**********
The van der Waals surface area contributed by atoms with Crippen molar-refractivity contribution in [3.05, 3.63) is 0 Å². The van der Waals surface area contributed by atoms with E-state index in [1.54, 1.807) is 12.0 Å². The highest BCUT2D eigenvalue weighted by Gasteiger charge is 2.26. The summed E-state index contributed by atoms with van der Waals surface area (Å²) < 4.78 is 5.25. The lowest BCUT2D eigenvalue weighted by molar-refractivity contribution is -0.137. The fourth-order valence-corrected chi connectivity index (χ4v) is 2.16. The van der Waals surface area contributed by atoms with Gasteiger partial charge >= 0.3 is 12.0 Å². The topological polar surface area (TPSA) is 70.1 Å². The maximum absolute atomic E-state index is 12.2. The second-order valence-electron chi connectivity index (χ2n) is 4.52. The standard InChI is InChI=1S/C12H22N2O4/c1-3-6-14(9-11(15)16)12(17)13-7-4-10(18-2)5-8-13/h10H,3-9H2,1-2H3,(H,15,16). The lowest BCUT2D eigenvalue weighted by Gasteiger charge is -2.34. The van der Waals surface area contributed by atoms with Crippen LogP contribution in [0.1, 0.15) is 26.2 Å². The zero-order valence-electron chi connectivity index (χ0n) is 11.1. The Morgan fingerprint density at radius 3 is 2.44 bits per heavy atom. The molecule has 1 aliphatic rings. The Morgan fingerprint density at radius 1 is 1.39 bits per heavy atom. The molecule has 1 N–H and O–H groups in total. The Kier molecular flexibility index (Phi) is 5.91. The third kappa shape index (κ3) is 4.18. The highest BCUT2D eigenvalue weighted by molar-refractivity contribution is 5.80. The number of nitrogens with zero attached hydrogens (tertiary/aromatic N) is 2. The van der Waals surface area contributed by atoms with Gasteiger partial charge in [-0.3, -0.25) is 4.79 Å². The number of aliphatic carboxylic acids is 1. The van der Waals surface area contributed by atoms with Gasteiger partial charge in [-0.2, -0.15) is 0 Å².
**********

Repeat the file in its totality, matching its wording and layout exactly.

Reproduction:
The van der Waals surface area contributed by atoms with Crippen molar-refractivity contribution in [3.05, 3.63) is 0 Å². The van der Waals surface area contributed by atoms with E-state index in [1.54, 1.807) is 12.0 Å². The highest BCUT2D eigenvalue weighted by Gasteiger charge is 2.26. The summed E-state index contributed by atoms with van der Waals surface area (Å²) < 4.78 is 5.25. The lowest BCUT2D eigenvalue weighted by molar-refractivity contribution is -0.137. The fourth-order valence-corrected chi connectivity index (χ4v) is 2.16. The van der Waals surface area contributed by atoms with Gasteiger partial charge >= 0.3 is 12.0 Å². The topological polar surface area (TPSA) is 70.1 Å². The maximum absolute atomic E-state index is 12.2. The second-order valence-electron chi connectivity index (χ2n) is 4.52. The standard InChI is InChI=1S/C12H22N2O4/c1-3-6-14(9-11(15)16)12(17)13-7-4-10(18-2)5-8-13/h10H,3-9H2,1-2H3,(H,15,16). The lowest BCUT2D eigenvalue weighted by Gasteiger charge is -2.34. The van der Waals surface area contributed by atoms with Crippen LogP contribution in [0.1, 0.15) is 26.2 Å². The zero-order valence-electron chi connectivity index (χ0n) is 11.1. The Morgan fingerprint density at radius 3 is 2.44 bits per heavy atom. The molecule has 1 aliphatic rings. The Morgan fingerprint density at radius 1 is 1.39 bits per heavy atom. The molecule has 1 N–H and O–H groups in total. The Kier molecular flexibility index (Phi) is 5.91. The third kappa shape index (κ3) is 4.18. The highest BCUT2D eigenvalue weighted by molar-refractivity contribution is 5.80. The number of nitrogens with zero attached hydrogens (tertiary/aromatic N) is 2. The van der Waals surface area contributed by atoms with Gasteiger partial charge in [-0.3, -0.25) is 4.79 Å². The number of aliphatic carboxylic acids is 1. The van der Waals surface area contributed by atoms with Gasteiger partial charge in [-0.2, -0.15) is 0 Å².